ryan white CARE act sunsets in 18 days: jim chud at frontiers (029)

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Ryan White HIV/AIDS Funding Due to Expire Oct. 1
by Jim Chud
Volume 28 Issue 10

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In December 2006, the Ryan White HIV/AIDS Treatment Modernization Act of 2006 (RWTMA) became law. The Act replaced the Ryan White Comprehensive AIDS Resources Emergency (CARE) Act that had been initially signed into law in 1990, and subsequently “reauthorized” (renewed) in 1996 and 2000. The CARE Act was the country’s largest federally funded non-entitlement program for people living with HIV/AIDS and forms the core of the local HIV/AIDS care and treatment response in most local jurisdictions. The act sought funding to improve availability of care for low-income uninsured and under-insured victims of AIDS and their families.

The RWTMA included a sunset clause that entails the end of the legislation on Oct. 1, 2009. Consequently, HIV/AIDS activists and service providers around the nation are urging Congress to extend this legislation for another three years with minimal modifications in order to allow changes in RWTMA to have an effect and to give the community an opportunity to more thoughtfully consider additional innovations, especially in light of pending healthcare reform legislation and a national HIV/AIDS strategy.

The inclusion of a sunset clause in the current legislation means that unless Congress enacts new legislation on or before the current sunset date of Oct. 1, 2009, Ryan White will expire. With only four weeks left, legislation to reauthorize the Ryan White Program has yet to be introduced. Although Ryan White reauthorization has support by the Obama administration and in Congress, health reform efforts have overwhelmed Congressional and administration attention. Now is the time to make your voice heard.

There is still time to contact your legislators and remind them to take action on this crucial legislation. In California, House Speaker Pelosi and Senators Boxer and Feinstein, along with your local legislators have contact information at takeaction.lwv.org. You can also contact President Barack Obama and senior administration officials including Jeff Crowley, Director of the Office of National AIDS Policy (ONAP at whitehouse.gov/contact or at (202) 456-1111.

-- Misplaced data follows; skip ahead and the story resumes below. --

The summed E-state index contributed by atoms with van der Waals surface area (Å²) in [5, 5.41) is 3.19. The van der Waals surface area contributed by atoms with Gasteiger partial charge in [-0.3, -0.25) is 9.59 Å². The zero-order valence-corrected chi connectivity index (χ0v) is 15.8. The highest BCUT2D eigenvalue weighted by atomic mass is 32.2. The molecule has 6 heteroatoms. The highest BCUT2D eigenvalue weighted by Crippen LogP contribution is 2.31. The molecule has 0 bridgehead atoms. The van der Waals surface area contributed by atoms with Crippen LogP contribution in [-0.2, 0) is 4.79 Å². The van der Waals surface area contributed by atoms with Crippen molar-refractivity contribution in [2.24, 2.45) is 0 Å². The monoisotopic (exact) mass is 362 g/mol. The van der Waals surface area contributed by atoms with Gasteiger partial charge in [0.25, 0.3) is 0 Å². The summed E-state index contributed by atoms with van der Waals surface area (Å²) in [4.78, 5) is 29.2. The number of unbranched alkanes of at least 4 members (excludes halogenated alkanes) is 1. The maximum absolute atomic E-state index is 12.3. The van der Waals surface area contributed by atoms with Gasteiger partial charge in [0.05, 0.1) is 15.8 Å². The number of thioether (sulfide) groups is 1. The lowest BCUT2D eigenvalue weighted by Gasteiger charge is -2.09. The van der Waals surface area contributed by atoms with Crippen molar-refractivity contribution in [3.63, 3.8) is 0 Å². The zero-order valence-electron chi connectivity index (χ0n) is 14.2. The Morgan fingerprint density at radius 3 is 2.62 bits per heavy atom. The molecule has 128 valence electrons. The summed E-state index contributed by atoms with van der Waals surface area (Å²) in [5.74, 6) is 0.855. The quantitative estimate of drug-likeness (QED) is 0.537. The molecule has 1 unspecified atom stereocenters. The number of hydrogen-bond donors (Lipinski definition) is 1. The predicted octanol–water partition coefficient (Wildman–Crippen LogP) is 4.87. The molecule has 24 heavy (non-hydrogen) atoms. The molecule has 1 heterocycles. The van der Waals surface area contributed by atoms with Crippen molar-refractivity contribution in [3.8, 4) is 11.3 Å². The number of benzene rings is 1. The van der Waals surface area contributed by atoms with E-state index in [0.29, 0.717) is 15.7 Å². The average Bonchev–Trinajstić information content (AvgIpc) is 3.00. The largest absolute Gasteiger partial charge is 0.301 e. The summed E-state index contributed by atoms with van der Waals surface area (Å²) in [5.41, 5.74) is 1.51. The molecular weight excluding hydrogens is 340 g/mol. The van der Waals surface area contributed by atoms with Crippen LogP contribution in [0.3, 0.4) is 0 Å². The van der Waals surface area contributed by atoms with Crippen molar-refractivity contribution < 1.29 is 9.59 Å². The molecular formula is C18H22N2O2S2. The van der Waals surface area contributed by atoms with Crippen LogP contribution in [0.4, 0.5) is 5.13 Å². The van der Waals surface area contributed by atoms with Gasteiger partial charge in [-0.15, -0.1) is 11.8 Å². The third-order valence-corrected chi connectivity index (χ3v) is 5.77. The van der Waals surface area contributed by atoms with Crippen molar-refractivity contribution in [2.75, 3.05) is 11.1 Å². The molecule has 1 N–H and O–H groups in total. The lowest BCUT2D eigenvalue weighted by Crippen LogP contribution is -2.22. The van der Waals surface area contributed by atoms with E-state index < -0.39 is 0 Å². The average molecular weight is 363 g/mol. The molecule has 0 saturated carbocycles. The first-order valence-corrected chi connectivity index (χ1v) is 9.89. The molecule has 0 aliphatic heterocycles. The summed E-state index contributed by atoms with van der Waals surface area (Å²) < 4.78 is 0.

As a gay man who has lived with HIV for over thirty years and as a member of the activist community, I was surprised and disappointed to discover that many of the newly and not-so-newly infected among us were unaware of exactly what Ryan White funding was or that funding for their healthcare would ever expire. I found this especially astonishing in light of the recent cuts in the California state AIDS budget. It’s sad to see just how much activism and awareness have disappeared from our community.

I believe that this uninformed perspective can be explained, at least in part, by the absence of HIV/AIDS mention in the mainstream press for the last several years and the recently overwhelming debate over national healthcare reform. Lack of coverage has also contributed to the recent rise in new infections in many communities. Just for the record, the reality is that AIDS is a fatal disease with no known cure, and for many, long-term survival with HIV/AIDS can be fraught with several bearable yet unpleasant and disabling conditions.

I also think that it is important to remember that the original CARE Act was named in honor of Ryan White, an Indiana teenager who contracted AIDS through a tainted hemophilia treatment in 1984 and who had the courage and personal conviction to fight for his right to attend public school in spite of his disease and in the face of immense opposition. He became an inspiration for much of the gay community—both affected by and infected with HIV.

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